At the southeast end of Lasalle station there is a set of stairs that leads to a little park just to the side of the bridge on Lasalle Boulevard.
In the park is the remains of a church – reminds me of Saint Ann’s in Griffintown.
On the bike path on the south side of Lasalle boulevard there is a plaque on the first pillar. I have zapped this image a bit but it is still hard to read – it’s not easy to read when you are right there.
Basically your big name blogroll for CPR, but what is interesting is that the construction of the bridge began in March 1886 and was completed in July, 1887! That’s like 16 months. Granted, they didn’t have to worry about clearing the Seaway in the 1880′s, but still that is 16 months to build a bridge that is standing and functional 123 years later! It seems pretty clear to me that steel and stone are much superior products over concrete.
The river comes through tough enough, this is west of the Lachine Rapids.
To get back we waited on Lasalle boulevard and took the 110 bus back to Angrignon. It is a long zig zagging route that goes on forever. It wasn’t that bad being early Saturday evening, but I really can’t imagine doing that everyday during rush hour.
One of the things a visitor learns about Lasalle is that it easy to lose your sense of direction. Not only does the Aqueduc run straight through it, but the city’s road patterns were designed with traffic calming in mind making it a terrible city for pedestrians and public transportation. And Lasalle with it’s combination of residential and industrial zones has main streets that get very jammed during peak hours.
The Lasalle Loop sits there with about 80% or more of it’s rail pulled, but there is plenty of space. It runs just about through the middle of the most densely populated areas of Lasalle. It has a train station at one end and a Metro station at the other end. It seems like a very obvious place for a light rail/tram system that could get people to Angrignon quickly and allow for a greater efficiency of local buses.
If you have been watching the situation on the island in recent years you will know that there simply is not a coherent plan for the future with so many transportation projects close to approval that seem to be at direct odds with each other, it gets a little scary. But the Lasalle Loop is just sitting there waiting to be restored and the only right of way issue would be to rework it into Angrignon without destroying half the park. It would serve Lasalle immensely well, save a fortune in building costs, encourage sustainable transit, and actually save a significant portion of Montreal’s railroad heritage, something the city has been shamefully unconcerned with in recent decades.
The Lasalle Loop would work.
Before we got on the bus to go home we walked a few blocks west of the bridge to take a look at the Lasalle windmill of city logo fame.
Another nice restoration job. And an old story to finish off. I grew up in Verdun and the story we knew about the windmill was that it had been a fort in the battles with the Iroquois. That was easy to believe because in those days our history books still were slanting history in such a way that the need for such forts to protect us all from the vicious Iroquois who had committed a massacre in Lachine was deemed essential.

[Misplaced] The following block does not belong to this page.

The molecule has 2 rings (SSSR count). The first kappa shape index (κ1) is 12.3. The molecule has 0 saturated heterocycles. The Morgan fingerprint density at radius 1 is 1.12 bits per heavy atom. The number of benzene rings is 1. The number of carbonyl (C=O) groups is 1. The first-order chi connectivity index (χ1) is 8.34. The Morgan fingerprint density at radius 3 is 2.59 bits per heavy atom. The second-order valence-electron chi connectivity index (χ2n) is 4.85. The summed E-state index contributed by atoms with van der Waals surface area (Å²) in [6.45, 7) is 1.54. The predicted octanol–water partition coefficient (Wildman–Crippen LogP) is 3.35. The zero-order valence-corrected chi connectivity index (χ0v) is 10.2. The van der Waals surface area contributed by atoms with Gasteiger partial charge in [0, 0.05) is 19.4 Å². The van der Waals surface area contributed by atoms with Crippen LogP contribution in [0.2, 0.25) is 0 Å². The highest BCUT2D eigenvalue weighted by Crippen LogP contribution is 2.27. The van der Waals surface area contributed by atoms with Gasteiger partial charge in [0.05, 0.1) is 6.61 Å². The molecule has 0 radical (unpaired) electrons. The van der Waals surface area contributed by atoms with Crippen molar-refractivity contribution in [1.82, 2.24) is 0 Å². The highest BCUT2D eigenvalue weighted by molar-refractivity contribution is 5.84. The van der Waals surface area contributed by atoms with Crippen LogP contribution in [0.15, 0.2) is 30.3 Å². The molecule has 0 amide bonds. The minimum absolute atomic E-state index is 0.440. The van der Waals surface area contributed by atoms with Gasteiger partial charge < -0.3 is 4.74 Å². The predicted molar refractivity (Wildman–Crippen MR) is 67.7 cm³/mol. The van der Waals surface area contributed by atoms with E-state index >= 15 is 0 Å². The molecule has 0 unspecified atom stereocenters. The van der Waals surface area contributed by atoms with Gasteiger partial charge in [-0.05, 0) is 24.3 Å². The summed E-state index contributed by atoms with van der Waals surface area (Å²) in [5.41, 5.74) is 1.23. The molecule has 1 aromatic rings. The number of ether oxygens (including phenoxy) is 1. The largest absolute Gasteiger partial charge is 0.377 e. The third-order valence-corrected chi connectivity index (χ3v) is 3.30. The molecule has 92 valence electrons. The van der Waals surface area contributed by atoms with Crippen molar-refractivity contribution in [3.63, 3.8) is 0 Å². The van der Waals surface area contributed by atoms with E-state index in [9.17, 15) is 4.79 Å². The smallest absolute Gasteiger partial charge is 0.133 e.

The windmill stood there as just a stone conical tower for as long as most people could remember which probably in part allowed the fort legend to grow (we used to picture soldiers shooting out those little windows). I still find it a bit weird, and in some ways disappointing, to think of it as a windmill. Thus spake the Don Quixote of Turcot Yards (wink!).
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Continuing the trek with Avrom Shtern and Andrew Dawson.
Stumbled on a path to find a hangout, hobo jungle, kind of place amongst some trees. Follow the tracks, even in the city, and sooner or later you will find one.
At the top of the path we came out here. Probably used to be a factory of some kind serviced by rail. Lots of space for the kids to play, yet must get boring for them being in plain sight for so long, heh, some things you don’t forget.
Grass gets cut regularly and I wonder who is responsible for that?
Avrom Shtern writes about the Lasalle Loop,
“The Island wide Urban Plan talks about conserving railway ROWs like the Doney Spur, the former Montreal & Lachine near the former Dominion Bridge and the LaSalle Loop as future strategic transit corridors. But Montreal has not acted. Neither have Quebec or Canada passed true railbanking legislation which conserves railway corridors once they are abandoned. Governments are at best indifferent about the issue and have no regard for railbanking and forward looking policies… The railways want to sell their surplus real estate to the highest bidder as they know that the current process of offering ROWs to government will for the most part be rejected because of tight budgets and a lack of concern about railway infrastructure. Railways are no longer run by railway men and women but by accountants and lawyers who only think about the the next quarterly profits statement. The tracks of CPR’s Lasalle Loop, now called the Lasalle Spur were removed between the Lachine Canal and Newman Blvd. Some of the line near Angrignon Park was built upon and as per usual no regard for railbanking and forward looking policies… However, much of the natural passage remains. One can even see signs of a watercourse adjacent to the western side of Angrignon Park. Lasalle Borough has had an interest in the ROW, (someone mows the grass), but I am not sure of the exact ownership. Hydro has used the western part of the easement since the post 1998 Ice Storm upgrading of power lines in the area. The line comes in from the north from Rockcliffe Hydro Substation in Lachine which connects with the Highway 20 Hydro line and the line to Hampstead Substation which serves the greater West End…